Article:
-Spaceman Spiff is a space hero who fights aliens on foreign planets. The people around him like Miss Wormwood, Suzie and his parents usually represent the aliens he battles.
-Stupendous Man is basically like a DC superhero. Calvin actually has a mask and cape he wears to resemble Stupendous Man as his secret identity.
-Tracer Bullet is a film noir detective who Calvin pretends to be whenever he's trying to solve a problem. We don't see Tracer Bullet often in the strip sadly.
-Calvin has also imagined himself as an animal of some kind, but most often dinosaurs.
-Calvin also has these inventions that were made up in his mind. He has this cardboard box which he pretends is his Transmogrophier, which can turn anything into anything at all. He's used that same box as a Duplicator, which was used to make clones. Another one of his made up inventions is a time machine, which obviously was used for time travel.
Calvin has a lot of fun activities that he does with Hobbes. Such include playing Calvinball. Calvinball is a sport that Calvin made up. Basically, in the game, you just wear masks and play with a ball and flags, but you just make up rules all the time as you go. The only real rule of Calvinball is you can't play it the same way twice.
Calvin and Hobbes also have been known to ride down hills on Calvin's wagon. In these strips, Calvin and Hobbes have had long conversations with each other while riding downhill. I personally find that hard to do at such an incredibly fast speed.
Calvin also has this strange tallent with building snowmen. He's an incredible snow sculpter, but I don't see how a six-year-old can do that when a 16-year-old can't!
Most of the stuff in the comic strip were based on real experiences that Bill Waterson had in his life. I find that rather interesting, because a lot of the stuff in the comics reminded me of experiences I had in my life. It's really weird how most people are alike even though, as they say, nobody's perfect.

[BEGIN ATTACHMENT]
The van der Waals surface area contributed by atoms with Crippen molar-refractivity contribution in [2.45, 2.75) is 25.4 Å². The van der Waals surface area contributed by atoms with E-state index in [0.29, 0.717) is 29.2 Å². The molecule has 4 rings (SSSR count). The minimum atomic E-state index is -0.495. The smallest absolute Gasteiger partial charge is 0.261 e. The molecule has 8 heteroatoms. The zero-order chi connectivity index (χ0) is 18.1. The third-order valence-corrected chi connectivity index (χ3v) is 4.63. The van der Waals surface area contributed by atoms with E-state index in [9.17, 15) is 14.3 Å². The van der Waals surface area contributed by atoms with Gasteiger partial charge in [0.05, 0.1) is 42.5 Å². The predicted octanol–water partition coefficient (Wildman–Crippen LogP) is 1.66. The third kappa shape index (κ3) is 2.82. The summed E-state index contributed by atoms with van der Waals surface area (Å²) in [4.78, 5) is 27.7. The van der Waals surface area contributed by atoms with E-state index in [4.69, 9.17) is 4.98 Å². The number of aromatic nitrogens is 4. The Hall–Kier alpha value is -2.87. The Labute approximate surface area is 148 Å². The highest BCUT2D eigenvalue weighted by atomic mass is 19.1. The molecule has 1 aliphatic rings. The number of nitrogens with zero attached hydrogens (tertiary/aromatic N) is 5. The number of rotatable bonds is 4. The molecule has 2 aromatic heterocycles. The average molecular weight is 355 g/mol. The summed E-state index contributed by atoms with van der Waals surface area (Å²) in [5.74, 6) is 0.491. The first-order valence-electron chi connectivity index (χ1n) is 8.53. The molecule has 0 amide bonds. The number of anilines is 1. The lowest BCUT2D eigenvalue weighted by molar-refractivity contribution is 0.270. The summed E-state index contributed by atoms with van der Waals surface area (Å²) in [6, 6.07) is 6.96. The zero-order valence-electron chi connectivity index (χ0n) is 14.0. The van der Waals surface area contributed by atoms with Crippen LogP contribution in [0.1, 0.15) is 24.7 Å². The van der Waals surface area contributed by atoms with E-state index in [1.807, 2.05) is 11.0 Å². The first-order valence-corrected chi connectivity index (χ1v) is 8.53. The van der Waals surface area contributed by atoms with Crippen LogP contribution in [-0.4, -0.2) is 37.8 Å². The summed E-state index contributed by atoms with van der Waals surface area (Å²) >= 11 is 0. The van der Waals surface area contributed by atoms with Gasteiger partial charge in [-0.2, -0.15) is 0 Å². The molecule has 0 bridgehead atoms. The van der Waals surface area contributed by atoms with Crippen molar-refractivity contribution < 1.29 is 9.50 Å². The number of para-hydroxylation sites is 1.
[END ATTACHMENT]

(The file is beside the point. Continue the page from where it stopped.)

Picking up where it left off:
Every Calvin & Hobbes strip was released in books. Each collection (with the exception of the first one) was titled after a memorable phrase in one of the comics in that particular book. The treasuries were basically compilations of comics. Watterson has published a total of 11 collections and 7 treasuries. I happen to own every Calvin & Hobbes book known to man, and they're always really fun to look at.
Sadly, the very last Calvin & Hobbes srtip was released on Sunday, December 31, 1995. Unlike most of the other strips, the last one didn't have any humor, but it was a fitting way to say "farewell" to the strip. I remember reading the comic in the newspaper it was published. It was basically Calvin and Hobbes out in an open field with all this snow all around, and they're commenting on how beautiful everything looks, and it ends with Calvin saying, "It's a magical world, Hobbes old buddy. Let's go exploring!" and the two of them ride off on their toboggan.
There were a total of 3,160 strips of this comic. Watterson discontinued working on "Calvin & Hobbes" because it was a hard job for him, and he claimed that he's done all that he could do, plus he had other things that he was interested in. Watterson knew exactly how his fans felt about the comic's cancelation, and he felt just as sad about leaving. Currently, I don't know what Watterson is doing right now, but I'm sure he is living a happy life. I'm sure all us fans will never forget this beloved newspaper comic.